In his entry for The Princeton Encyclopedia of Poetry and Poetics (2012) on the “objective correlative,” Louis Menand notes that since 1980, the term has appeared in several hundred scholarly articles. There’s also no shortage of forebears of Eliot’s concept, including Washington Allston, Arthur Fairchild, Pater, Coleridge, and Schiller. Robert Stallman’s The Critic’s Notebook (1950) is efficient in staging that conversation; in fact, The Critic’s Notebook in many respects is a textual performance that parallels the objective correlative. Stallman explains in his foreword the structure of his book: “Three hundred quotations are organized into eight chapters dealing systematically with central concepts and problems of modern criticism.” What The Critic’s Notebook does is locate the notion of literary criticism within an array of textual particulars, borrowed from Allen Tate, John Crowe Ransom, F. R. Leavis, Paul Valéry, and the like.
Chapter 5 is devoted entirely to the idea of the objective correlative, and its opening quotation is from George Santayana, which is interesting because many scholars, to this day, when factoring Eliot’s concept, leave Santayana out of the conversation (Menand’s entry is a case in point). Because the format of The Critic’s Notebook is purely a sequence of quotations, Stallman does not provide his own commentary; however, B. R. McElderry, in his brief article “Santayana and Eliot’s ‘Objective Correlative’” (1957), does. The crux of McElderry’s argument lies in a passage from Santayana’s Interpretations of Poetry and Religion (1900), the very same quoted by Stallman. McElderry corrects Stallman’s error in dating Santayana’s work as having been published in 1918, thereby recovering the provenance of the idea and suggesting that Eliot might have actually learned the objective correlative during his years as a student at Harvard studying under Santayana.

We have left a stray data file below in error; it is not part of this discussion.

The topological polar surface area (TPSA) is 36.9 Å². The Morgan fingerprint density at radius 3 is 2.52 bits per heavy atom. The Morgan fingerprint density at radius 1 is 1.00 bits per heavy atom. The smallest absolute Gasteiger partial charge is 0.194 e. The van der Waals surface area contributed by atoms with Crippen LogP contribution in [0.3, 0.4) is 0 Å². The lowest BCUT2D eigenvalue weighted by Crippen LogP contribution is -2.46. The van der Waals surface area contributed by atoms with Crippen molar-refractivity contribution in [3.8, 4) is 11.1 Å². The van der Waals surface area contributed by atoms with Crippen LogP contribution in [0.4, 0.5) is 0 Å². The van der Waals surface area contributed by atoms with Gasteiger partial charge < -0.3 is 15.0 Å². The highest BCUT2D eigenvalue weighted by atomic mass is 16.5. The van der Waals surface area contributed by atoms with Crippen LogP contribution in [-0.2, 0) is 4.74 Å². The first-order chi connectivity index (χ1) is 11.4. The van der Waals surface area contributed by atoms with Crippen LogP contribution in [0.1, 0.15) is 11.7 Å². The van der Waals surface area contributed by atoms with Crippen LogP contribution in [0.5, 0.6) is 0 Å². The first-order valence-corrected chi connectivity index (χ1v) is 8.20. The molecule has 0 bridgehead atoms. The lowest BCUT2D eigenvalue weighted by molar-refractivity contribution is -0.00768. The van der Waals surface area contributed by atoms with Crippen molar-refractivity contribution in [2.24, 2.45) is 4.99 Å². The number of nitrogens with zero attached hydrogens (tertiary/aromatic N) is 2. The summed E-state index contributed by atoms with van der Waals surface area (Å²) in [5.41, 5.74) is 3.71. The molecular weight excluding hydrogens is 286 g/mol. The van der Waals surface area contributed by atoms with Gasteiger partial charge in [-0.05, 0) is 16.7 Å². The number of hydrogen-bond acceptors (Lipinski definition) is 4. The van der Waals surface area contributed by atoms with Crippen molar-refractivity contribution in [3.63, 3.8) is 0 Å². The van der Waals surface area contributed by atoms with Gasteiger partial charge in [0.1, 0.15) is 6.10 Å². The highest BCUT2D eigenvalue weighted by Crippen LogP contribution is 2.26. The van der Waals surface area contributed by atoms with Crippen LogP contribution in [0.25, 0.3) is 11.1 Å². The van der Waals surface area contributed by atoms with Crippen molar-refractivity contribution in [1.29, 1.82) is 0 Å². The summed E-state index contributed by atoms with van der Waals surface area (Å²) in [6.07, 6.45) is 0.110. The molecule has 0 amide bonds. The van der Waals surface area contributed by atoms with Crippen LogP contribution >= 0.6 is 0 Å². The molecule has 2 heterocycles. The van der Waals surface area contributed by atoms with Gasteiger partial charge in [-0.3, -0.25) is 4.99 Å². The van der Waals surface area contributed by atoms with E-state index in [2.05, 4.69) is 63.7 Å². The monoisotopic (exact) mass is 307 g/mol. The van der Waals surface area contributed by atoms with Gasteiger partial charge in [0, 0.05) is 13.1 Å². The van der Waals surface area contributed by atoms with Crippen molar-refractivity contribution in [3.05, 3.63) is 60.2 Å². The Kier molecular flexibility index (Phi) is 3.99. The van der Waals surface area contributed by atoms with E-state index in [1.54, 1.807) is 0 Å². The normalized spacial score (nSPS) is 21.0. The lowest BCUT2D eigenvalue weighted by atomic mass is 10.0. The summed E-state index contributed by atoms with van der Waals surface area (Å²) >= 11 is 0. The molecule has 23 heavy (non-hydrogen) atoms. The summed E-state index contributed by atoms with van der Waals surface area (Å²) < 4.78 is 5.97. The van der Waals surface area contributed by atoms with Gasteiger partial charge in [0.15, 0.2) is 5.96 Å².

In the passage in question, Santayana asserts that the poet “follows the fancy of every child, who puffs himself out in his day-dreams into an endless variety of heroes and lovers. The thrilling adventures which he craves demand an appropriate theatre; the glorious emotions with which he bubbles over must at all hazards find or feign their correlative objects.”
Then of course we have the definitive passage from Eliot’s “Hamlet and His Problems” (1919): “The only way of expressing emotion in the form of art is by finding an ‘objective correlative’; in other words, a set of objects, a situation, a chain of events which shall be the measure of that particular emotion; such that when the external facts, which must terminate in sensory experience, are given, the emotion is immediately evoked.”
I accept that Eliot’s objective correlative draws upon Pater, Allston, and others, but what intrigues me about the Santayana connection is how Eliot uses the phrases “chain of events” and “terminate in sensory experience” to explain the specific term objective correlative. Scholars and writers alike have come to understand the objective correlative as a concept to which varied combination is inherent; this is the precise point that Eliseo Vivas, in his article “The Objective Correlative of T. S. Eliot” (1944), notes is the failure of the objective correlative principle: “the poem and its parts function as wholes whose form and content cannot be separated from each other.”